The legal position of analysts is made much more difficult by Tuesday's law, which could make it harder for the fund managers of big institutional investors, such as pension funds and insurance companies, to allocate their funds accurately.

That in turn may affect the savings of millions of policyholders. Freshfields, lawyers to Scottish Widows' Fund and Pearson, publisher of the Financial Times, points out: 'An analyst will be an insider under the new law if, through his own research, he arrives at a price- sensitive conclusion about a particular company - even though he has no connection with that company and does not have any inside information in the traditional sense.'

Two groups of analysts in particular are placed under a strong spotlight: those specialising in small companies and so- called star analysts. Small nuggets of information can have a disproportionately significant impact on those companies' shares, while the very fact that a star analyst can change his or her view can in itself move a price.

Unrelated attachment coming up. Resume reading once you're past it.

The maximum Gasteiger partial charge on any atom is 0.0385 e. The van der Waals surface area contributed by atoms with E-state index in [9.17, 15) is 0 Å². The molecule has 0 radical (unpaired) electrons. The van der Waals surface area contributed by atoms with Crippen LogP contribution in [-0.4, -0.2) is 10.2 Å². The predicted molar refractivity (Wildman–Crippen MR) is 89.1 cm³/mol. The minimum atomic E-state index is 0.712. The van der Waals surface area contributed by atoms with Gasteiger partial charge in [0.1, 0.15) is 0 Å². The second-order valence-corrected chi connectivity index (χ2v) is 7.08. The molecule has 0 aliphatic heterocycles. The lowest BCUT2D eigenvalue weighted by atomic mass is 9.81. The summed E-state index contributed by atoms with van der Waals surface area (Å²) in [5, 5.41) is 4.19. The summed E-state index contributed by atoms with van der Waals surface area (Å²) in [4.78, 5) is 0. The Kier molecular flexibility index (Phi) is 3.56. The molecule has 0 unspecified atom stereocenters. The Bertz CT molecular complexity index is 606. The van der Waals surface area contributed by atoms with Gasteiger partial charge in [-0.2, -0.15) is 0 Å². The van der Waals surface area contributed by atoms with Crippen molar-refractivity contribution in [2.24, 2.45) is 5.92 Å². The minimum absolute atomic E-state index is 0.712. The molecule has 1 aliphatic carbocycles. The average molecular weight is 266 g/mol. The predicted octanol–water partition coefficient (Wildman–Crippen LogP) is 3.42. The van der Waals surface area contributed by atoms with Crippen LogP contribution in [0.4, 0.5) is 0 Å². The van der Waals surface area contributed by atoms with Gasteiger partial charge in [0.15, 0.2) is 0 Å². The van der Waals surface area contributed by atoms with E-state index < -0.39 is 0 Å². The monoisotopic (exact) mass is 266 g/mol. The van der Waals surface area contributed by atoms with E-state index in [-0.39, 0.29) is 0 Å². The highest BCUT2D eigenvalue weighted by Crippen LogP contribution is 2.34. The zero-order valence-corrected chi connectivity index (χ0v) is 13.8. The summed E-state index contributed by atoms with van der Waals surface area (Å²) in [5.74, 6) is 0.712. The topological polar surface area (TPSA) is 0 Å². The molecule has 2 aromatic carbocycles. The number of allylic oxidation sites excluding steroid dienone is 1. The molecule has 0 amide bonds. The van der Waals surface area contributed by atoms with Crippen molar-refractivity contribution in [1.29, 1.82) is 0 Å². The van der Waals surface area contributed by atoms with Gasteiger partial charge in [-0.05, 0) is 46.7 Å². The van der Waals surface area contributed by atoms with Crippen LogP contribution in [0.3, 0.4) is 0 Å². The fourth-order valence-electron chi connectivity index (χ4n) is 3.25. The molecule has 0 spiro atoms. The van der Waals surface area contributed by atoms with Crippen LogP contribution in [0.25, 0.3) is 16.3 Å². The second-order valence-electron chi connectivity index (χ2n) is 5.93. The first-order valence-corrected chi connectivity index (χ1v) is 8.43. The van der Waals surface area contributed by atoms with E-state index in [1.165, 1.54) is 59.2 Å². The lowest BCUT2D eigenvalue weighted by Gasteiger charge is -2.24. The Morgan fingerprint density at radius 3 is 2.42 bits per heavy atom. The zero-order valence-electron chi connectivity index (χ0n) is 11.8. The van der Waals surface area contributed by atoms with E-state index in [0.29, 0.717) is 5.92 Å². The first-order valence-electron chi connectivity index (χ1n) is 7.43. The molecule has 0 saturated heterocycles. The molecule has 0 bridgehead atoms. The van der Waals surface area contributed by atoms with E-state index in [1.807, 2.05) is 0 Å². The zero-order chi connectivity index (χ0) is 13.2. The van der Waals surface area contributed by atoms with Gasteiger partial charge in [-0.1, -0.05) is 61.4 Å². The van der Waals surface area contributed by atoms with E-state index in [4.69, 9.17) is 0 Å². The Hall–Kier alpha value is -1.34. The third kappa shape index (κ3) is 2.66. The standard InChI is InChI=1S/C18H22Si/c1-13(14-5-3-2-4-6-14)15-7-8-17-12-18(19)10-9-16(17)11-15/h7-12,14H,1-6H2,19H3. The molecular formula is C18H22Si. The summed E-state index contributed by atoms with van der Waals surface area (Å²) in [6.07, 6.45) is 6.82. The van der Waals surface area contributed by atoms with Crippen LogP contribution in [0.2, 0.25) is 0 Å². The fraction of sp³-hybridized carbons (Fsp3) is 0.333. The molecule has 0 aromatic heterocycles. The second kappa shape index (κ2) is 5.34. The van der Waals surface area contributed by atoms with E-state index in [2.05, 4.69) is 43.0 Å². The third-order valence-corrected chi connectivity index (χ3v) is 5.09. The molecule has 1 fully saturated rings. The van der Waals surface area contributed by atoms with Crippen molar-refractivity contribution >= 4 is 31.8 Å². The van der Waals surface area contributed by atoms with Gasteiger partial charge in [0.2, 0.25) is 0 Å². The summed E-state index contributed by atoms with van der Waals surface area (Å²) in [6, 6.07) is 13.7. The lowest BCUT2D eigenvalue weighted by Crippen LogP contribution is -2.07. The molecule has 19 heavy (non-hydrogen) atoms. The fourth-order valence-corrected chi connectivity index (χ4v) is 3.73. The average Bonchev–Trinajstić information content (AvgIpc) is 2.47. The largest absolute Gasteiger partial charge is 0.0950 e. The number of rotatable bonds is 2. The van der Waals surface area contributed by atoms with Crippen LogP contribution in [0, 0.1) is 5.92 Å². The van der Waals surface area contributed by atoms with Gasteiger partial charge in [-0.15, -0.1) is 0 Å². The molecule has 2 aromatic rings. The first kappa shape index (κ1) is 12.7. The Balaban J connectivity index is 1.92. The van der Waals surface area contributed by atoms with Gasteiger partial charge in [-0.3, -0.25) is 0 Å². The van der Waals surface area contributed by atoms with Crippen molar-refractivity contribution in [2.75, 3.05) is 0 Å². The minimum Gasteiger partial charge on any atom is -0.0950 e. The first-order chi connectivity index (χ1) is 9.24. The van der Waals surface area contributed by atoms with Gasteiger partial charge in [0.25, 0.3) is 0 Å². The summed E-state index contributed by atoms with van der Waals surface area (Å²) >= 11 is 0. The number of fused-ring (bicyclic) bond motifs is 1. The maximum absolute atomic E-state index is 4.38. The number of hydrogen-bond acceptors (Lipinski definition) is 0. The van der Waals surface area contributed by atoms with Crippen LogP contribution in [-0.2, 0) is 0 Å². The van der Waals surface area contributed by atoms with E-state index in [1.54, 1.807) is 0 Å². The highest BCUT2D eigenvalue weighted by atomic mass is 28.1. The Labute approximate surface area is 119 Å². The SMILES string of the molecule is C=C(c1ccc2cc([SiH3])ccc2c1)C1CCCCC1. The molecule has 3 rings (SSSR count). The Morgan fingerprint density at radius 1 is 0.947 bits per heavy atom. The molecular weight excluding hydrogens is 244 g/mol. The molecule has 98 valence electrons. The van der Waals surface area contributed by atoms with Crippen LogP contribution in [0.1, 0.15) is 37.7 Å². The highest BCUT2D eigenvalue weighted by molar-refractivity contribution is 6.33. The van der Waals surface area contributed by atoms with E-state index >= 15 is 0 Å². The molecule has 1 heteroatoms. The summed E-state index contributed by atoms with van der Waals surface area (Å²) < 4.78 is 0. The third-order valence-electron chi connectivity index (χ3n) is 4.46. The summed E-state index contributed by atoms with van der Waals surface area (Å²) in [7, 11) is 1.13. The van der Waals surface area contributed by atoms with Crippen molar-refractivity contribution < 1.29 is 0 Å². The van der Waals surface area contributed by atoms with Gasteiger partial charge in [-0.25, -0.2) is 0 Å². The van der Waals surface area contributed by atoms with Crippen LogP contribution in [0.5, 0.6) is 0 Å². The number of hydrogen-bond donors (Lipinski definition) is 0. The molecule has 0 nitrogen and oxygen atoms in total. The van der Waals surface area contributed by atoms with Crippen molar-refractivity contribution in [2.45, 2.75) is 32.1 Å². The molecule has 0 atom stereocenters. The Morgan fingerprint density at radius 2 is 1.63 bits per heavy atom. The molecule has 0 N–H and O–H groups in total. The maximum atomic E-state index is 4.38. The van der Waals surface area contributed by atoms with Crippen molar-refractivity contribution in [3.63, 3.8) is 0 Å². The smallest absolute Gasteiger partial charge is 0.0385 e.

'If they can classify me as a star analyst under the new Act, I'll put in for a pay rise,' joked Nick Knight of the Tokyo- based Nomura, whose lower forecast for the FT-SE 100 index recently took that index down by 16 points in a morning. 'Seriously, markets are very skittish and my compliance people haven't so far had any discussion with me on what I can and cannot say.'

Until Tuesday, market strategists such as Mr Knight are largely outside the law. But from then on, insider dealing will cover derivatives as well as shares and debt securities, including gilts. An influential interest-rate forecast will affect the fixed-interest market, and the views of Mr Knight and his ilk about market prospects will have a direct impact on index futures and options.